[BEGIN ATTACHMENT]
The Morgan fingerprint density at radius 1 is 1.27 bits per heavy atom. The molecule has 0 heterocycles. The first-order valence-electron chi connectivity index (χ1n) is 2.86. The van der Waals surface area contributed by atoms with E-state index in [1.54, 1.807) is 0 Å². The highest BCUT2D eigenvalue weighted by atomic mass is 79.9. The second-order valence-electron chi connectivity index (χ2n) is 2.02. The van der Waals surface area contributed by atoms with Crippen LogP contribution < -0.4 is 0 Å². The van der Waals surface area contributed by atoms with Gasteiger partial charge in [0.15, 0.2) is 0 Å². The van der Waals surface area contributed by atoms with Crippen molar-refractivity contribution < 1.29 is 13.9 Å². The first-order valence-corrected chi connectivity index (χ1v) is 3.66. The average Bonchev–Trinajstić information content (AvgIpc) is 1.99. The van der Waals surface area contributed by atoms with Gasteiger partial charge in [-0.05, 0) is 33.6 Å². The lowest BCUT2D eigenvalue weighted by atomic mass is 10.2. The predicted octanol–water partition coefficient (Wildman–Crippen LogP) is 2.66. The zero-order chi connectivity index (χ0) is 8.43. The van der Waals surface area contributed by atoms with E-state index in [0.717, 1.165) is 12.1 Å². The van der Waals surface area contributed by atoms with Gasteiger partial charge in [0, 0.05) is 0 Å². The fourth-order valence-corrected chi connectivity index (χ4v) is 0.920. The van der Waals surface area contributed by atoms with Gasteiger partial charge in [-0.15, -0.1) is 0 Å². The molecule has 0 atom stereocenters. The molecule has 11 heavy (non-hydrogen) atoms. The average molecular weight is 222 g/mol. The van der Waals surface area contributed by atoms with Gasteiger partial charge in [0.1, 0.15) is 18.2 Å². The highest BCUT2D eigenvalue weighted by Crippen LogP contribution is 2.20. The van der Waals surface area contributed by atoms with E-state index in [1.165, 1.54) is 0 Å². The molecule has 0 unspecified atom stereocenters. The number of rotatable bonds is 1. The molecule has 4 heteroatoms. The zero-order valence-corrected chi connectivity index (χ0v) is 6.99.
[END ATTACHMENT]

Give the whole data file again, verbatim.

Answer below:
The Morgan fingerprint density at radius 1 is 1.27 bits per heavy atom. The molecule has 0 heterocycles. The first-order valence-electron chi connectivity index (χ1n) is 2.86. The van der Waals surface area contributed by atoms with E-state index in [1.54, 1.807) is 0 Å². The highest BCUT2D eigenvalue weighted by atomic mass is 79.9. The second-order valence-electron chi connectivity index (χ2n) is 2.02. The van der Waals surface area contributed by atoms with Crippen LogP contribution < -0.4 is 0 Å². The van der Waals surface area contributed by atoms with Gasteiger partial charge in [0.15, 0.2) is 0 Å². The van der Waals surface area contributed by atoms with Crippen molar-refractivity contribution < 1.29 is 13.9 Å². The first-order valence-corrected chi connectivity index (χ1v) is 3.66. The average Bonchev–Trinajstić information content (AvgIpc) is 1.99. The van der Waals surface area contributed by atoms with Gasteiger partial charge in [-0.05, 0) is 33.6 Å². The lowest BCUT2D eigenvalue weighted by atomic mass is 10.2. The predicted octanol–water partition coefficient (Wildman–Crippen LogP) is 2.66. The zero-order chi connectivity index (χ0) is 8.43. The van der Waals surface area contributed by atoms with E-state index in [0.717, 1.165) is 12.1 Å². The van der Waals surface area contributed by atoms with Gasteiger partial charge in [0, 0.05) is 0 Å². The fourth-order valence-corrected chi connectivity index (χ4v) is 0.920. The van der Waals surface area contributed by atoms with Gasteiger partial charge in [-0.15, -0.1) is 0 Å². The molecule has 0 atom stereocenters. The molecule has 11 heavy (non-hydrogen) atoms. The average molecular weight is 222 g/mol. The van der Waals surface area contributed by atoms with Gasteiger partial charge in [0.1, 0.15) is 18.2 Å². The highest BCUT2D eigenvalue weighted by Crippen LogP contribution is 2.20. The van der Waals surface area contributed by atoms with E-state index in [1.165, 1.54) is 0 Å². The molecule has 0 unspecified atom stereocenters. The number of rotatable bonds is 1. The molecule has 4 heteroatoms. The zero-order valence-corrected chi connectivity index (χ0v) is 6.99.